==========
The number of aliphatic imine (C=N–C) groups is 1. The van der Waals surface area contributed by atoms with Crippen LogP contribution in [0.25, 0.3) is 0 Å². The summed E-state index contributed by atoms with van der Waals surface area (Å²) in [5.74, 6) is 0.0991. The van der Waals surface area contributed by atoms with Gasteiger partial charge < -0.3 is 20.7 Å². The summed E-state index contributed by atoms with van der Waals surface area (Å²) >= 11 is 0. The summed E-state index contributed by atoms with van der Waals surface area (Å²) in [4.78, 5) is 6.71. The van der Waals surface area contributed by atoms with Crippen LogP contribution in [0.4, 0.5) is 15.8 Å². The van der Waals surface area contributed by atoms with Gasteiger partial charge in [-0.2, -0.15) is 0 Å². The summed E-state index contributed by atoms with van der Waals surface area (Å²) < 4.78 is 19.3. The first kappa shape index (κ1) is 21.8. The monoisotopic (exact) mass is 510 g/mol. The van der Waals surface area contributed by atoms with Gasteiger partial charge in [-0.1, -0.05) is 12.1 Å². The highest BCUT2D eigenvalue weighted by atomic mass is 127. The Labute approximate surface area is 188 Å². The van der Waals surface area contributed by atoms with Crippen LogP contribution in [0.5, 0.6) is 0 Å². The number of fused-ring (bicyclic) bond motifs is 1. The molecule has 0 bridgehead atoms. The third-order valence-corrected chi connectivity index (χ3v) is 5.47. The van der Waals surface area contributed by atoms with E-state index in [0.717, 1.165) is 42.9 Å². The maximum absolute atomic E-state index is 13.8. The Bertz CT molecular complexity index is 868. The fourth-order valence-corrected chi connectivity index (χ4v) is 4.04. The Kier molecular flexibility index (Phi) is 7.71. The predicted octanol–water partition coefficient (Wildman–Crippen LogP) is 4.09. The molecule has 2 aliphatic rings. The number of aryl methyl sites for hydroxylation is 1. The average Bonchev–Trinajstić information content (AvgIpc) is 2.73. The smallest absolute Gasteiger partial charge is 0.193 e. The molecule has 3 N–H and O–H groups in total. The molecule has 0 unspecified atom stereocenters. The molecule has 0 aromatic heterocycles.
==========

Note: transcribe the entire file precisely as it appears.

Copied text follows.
The number of aliphatic imine (C=N–C) groups is 1. The van der Waals surface area contributed by atoms with Crippen LogP contribution in [0.25, 0.3) is 0 Å². The summed E-state index contributed by atoms with van der Waals surface area (Å²) in [5.74, 6) is 0.0991. The van der Waals surface area contributed by atoms with Gasteiger partial charge < -0.3 is 20.7 Å². The summed E-state index contributed by atoms with van der Waals surface area (Å²) >= 11 is 0. The summed E-state index contributed by atoms with van der Waals surface area (Å²) in [4.78, 5) is 6.71. The van der Waals surface area contributed by atoms with Crippen LogP contribution in [0.4, 0.5) is 15.8 Å². The van der Waals surface area contributed by atoms with Gasteiger partial charge in [-0.2, -0.15) is 0 Å². The summed E-state index contributed by atoms with van der Waals surface area (Å²) < 4.78 is 19.3. The first kappa shape index (κ1) is 21.8. The monoisotopic (exact) mass is 510 g/mol. The van der Waals surface area contributed by atoms with Gasteiger partial charge in [-0.1, -0.05) is 12.1 Å². The highest BCUT2D eigenvalue weighted by atomic mass is 127. The Labute approximate surface area is 188 Å². The van der Waals surface area contributed by atoms with Crippen LogP contribution in [0.5, 0.6) is 0 Å². The number of fused-ring (bicyclic) bond motifs is 1. The molecule has 0 bridgehead atoms. The third-order valence-corrected chi connectivity index (χ3v) is 5.47. The van der Waals surface area contributed by atoms with E-state index in [0.717, 1.165) is 42.9 Å². The maximum absolute atomic E-state index is 13.8. The Bertz CT molecular complexity index is 868. The fourth-order valence-corrected chi connectivity index (χ4v) is 4.04. The Kier molecular flexibility index (Phi) is 7.71. The predicted octanol–water partition coefficient (Wildman–Crippen LogP) is 4.09. The molecule has 2 aliphatic rings. The number of aryl methyl sites for hydroxylation is 1. The average Bonchev–Trinajstić information content (AvgIpc) is 2.73. The smallest absolute Gasteiger partial charge is 0.193 e. The molecule has 3 N–H and O–H groups in total. The molecule has 0 unspecified atom stereocenters. The molecule has 0 aromatic heterocycles.